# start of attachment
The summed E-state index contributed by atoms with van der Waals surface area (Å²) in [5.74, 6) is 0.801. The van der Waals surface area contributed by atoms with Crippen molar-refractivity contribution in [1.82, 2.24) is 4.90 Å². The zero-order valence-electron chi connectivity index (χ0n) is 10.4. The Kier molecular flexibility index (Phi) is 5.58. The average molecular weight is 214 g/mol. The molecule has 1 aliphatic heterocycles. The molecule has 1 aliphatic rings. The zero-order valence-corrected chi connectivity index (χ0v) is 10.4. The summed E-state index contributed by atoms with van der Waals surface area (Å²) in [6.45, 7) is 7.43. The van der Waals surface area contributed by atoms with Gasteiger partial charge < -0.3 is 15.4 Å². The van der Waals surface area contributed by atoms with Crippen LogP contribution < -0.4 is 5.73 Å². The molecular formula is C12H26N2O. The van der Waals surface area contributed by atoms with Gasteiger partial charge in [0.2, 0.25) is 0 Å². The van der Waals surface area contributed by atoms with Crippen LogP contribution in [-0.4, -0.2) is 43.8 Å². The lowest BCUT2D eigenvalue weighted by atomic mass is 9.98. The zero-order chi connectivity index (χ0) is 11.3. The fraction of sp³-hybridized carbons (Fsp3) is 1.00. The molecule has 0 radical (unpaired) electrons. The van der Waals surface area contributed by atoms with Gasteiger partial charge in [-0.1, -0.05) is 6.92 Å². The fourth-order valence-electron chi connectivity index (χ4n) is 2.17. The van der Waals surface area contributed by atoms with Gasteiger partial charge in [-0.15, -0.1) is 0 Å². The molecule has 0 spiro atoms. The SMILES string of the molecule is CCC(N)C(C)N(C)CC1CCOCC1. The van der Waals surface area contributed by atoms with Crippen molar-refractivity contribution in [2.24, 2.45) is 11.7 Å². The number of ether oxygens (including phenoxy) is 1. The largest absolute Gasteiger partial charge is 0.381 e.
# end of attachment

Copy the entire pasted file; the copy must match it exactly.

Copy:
The summed E-state index contributed by atoms with van der Waals surface area (Å²) in [5.74, 6) is 0.801. The van der Waals surface area contributed by atoms with Crippen molar-refractivity contribution in [1.82, 2.24) is 4.90 Å². The zero-order valence-electron chi connectivity index (χ0n) is 10.4. The Kier molecular flexibility index (Phi) is 5.58. The average molecular weight is 214 g/mol. The molecule has 1 aliphatic heterocycles. The molecule has 1 aliphatic rings. The zero-order valence-corrected chi connectivity index (χ0v) is 10.4. The summed E-state index contributed by atoms with van der Waals surface area (Å²) in [6.45, 7) is 7.43. The van der Waals surface area contributed by atoms with Gasteiger partial charge < -0.3 is 15.4 Å². The van der Waals surface area contributed by atoms with Crippen LogP contribution < -0.4 is 5.73 Å². The molecular formula is C12H26N2O. The van der Waals surface area contributed by atoms with Gasteiger partial charge in [0.2, 0.25) is 0 Å². The van der Waals surface area contributed by atoms with Crippen LogP contribution in [-0.4, -0.2) is 43.8 Å². The lowest BCUT2D eigenvalue weighted by atomic mass is 9.98. The zero-order chi connectivity index (χ0) is 11.3. The fraction of sp³-hybridized carbons (Fsp3) is 1.00. The molecule has 0 radical (unpaired) electrons. The van der Waals surface area contributed by atoms with Gasteiger partial charge in [-0.1, -0.05) is 6.92 Å². The fourth-order valence-electron chi connectivity index (χ4n) is 2.17. The van der Waals surface area contributed by atoms with Gasteiger partial charge in [-0.15, -0.1) is 0 Å². The molecule has 0 spiro atoms. The SMILES string of the molecule is CCC(N)C(C)N(C)CC1CCOCC1. The van der Waals surface area contributed by atoms with Crippen molar-refractivity contribution in [2.24, 2.45) is 11.7 Å². The number of ether oxygens (including phenoxy) is 1. The largest absolute Gasteiger partial charge is 0.381 e.